An NYPD officer who shot and killed an unarmed Bronx teenager in 2012 has quit the force after an internal disciplinary trial found him guilty and recommended he be fired, police said Sunday night.
Officer Richard Haste shot Ramarley Graham, 18, once in the chest at his home in February 2012. Graham had been the focus of an NYPD drug surveillance operation.
Haste had testified that he shouted for Graham to “show me your hands” multiple times, which he answered with profanities. The officer said he fired his gun when the teenager reached into his waistband because he thought Graham was trying to get a weapon.
Authorities found marijuana in the bathroom, but no gun.
Graham’s family received $3.9 million from the city in a civil case settlement in 2015. A state grand jury indicted Haste in June 2012; however a prosecutorial error led to a case dismissal in May 2013. A second grand jury declined to indict the officer in August 2013, and federal authorities last March declined to prosecute.
On Friday, the NYPD trial commissioner found Haste guilty on all counts, the department said in a news release. On Sunday, Haste “decided to quit the NYPD upon being informed” of the trial commissioner’s verdict and the recommendation that his employment be terminated, the release said. NYPD Commissioner James P. O’Neill concurred with the findings, the release said.
Haste had been on desk duty, without his gun or badge, pending the internal disciplinary trial.
A police review board had earlier found that Haste’s tactics were flawed but the shooting had been justified.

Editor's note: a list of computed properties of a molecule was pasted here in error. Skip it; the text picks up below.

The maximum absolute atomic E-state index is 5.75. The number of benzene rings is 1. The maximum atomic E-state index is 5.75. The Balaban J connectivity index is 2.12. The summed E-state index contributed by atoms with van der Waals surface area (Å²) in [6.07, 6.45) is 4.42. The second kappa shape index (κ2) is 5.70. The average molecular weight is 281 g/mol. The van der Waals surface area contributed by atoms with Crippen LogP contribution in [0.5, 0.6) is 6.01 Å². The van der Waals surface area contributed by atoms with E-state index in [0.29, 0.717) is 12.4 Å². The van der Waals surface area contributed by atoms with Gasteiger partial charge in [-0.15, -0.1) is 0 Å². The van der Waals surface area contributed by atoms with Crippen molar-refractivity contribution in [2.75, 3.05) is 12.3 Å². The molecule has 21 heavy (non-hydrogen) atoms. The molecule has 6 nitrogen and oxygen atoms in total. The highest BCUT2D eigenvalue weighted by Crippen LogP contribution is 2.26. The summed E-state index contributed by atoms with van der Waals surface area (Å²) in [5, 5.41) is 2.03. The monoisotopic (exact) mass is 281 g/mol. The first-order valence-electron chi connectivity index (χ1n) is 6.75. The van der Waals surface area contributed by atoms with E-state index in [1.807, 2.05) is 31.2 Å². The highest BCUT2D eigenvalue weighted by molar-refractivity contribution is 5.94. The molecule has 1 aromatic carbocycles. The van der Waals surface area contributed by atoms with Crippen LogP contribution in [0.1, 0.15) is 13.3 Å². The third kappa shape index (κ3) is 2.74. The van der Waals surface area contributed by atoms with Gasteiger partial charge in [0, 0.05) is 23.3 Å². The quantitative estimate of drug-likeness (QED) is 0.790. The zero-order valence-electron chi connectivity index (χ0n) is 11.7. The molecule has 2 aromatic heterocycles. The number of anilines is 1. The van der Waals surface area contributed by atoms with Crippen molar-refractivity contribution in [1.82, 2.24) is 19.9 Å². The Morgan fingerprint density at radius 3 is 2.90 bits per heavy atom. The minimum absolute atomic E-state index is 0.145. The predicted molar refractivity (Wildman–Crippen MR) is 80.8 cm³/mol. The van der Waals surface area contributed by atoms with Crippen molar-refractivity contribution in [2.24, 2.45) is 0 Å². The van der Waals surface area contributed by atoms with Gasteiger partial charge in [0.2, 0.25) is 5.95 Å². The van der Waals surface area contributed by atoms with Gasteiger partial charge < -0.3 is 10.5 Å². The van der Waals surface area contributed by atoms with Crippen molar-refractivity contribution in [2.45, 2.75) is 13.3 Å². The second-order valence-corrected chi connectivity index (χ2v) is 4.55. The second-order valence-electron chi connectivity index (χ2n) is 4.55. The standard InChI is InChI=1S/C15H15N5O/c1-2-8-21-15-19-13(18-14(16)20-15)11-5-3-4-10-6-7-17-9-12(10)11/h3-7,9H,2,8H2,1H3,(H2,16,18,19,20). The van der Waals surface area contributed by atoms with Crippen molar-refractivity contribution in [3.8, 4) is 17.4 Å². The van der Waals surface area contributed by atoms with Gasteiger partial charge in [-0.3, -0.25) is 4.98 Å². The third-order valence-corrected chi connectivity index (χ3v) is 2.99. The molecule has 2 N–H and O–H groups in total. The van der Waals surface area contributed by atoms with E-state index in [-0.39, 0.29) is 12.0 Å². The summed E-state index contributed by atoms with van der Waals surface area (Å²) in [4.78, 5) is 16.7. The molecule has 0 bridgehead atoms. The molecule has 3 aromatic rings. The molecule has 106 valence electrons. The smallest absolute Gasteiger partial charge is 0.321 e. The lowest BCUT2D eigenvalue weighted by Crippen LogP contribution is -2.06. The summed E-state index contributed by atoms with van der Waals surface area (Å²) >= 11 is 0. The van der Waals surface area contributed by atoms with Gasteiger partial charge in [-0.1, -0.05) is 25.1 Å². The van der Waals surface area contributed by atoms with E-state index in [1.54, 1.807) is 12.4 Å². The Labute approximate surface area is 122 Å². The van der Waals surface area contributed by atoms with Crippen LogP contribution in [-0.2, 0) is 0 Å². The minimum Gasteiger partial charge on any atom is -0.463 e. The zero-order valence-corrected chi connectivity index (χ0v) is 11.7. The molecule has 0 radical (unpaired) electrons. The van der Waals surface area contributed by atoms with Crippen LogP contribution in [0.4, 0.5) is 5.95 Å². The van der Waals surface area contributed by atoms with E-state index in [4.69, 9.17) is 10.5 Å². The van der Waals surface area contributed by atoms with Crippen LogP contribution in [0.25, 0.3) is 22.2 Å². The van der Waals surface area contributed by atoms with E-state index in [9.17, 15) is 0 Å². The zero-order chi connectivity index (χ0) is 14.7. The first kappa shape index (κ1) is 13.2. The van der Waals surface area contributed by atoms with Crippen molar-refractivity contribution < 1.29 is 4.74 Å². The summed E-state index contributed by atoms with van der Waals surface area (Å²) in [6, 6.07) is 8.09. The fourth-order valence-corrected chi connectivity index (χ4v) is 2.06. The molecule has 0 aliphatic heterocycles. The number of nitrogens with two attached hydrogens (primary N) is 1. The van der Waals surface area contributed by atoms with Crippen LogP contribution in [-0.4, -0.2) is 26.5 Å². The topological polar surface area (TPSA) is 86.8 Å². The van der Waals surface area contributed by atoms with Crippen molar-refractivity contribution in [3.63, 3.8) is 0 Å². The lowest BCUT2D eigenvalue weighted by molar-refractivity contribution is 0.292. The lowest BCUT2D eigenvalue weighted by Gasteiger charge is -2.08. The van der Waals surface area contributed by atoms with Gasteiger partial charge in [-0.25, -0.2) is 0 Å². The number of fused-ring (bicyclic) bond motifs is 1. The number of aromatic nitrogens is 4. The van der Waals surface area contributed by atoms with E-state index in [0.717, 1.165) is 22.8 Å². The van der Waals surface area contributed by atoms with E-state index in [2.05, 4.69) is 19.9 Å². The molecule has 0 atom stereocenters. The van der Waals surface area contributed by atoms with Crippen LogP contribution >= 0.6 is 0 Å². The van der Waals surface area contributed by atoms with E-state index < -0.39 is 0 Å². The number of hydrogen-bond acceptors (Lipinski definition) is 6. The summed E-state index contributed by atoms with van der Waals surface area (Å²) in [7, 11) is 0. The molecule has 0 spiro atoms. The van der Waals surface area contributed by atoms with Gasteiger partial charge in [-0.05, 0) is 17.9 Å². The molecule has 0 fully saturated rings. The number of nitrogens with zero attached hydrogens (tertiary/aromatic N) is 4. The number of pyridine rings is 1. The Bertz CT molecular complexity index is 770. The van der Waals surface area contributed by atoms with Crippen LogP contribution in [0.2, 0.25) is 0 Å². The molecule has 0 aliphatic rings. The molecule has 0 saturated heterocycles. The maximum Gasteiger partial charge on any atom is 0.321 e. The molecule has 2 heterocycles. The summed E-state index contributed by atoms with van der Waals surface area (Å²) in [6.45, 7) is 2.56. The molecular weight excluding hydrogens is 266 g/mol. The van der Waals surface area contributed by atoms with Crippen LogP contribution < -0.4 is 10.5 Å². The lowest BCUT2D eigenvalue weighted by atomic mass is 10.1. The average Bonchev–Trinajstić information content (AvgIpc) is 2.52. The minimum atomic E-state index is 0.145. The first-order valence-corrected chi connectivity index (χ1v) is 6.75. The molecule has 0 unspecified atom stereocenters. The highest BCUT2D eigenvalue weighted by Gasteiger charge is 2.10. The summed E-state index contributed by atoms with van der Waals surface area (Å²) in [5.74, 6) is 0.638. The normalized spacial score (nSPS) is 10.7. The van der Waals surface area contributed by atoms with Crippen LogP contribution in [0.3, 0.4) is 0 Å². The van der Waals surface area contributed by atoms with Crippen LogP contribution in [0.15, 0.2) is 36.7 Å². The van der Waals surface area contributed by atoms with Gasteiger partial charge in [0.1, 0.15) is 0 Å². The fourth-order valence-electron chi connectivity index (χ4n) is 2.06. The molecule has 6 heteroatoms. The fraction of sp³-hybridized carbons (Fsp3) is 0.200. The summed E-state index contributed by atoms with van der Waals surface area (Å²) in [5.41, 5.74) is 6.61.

Graham’s mother, Constance Malcolm, said in a statement Sunday night: “Richard Haste should have been in prison but instead of even firing him, the de Blasio administration let him resign . . . Every step of the way, the Mayor and NYPD have dragged their heels and have refused to hold officers accountable for murdering my son.”
De Blasio issued a statement Sunday night agreeing with the department trial commissioner’s recommendation to fire Haste, saying: “We are relentless in our efforts to ensure that lives will be saved as a result of the unspeakable loss of Ramarley Graham.”
Lawyers for Haste and Malcolm could not be reached Sunday night.
In closing arguments in the department trial in January, Haste’s attorney Stuart London had said Graham’s refusal to obey officers’ orders led to his death. NYPD attorney Nancy Slater described Haste as a reckless cowboy who disregarded sound police training, in her summation.
Slater put the blame for Graham’s death on Haste, who she characterized as “overzealous” in his attempt to make a gun arrest. In doing so, Slater said, Haste disregarded police protocol for handling a barricaded suspect: calling for backup from emergency service cops.
With Anthony M. DeStefano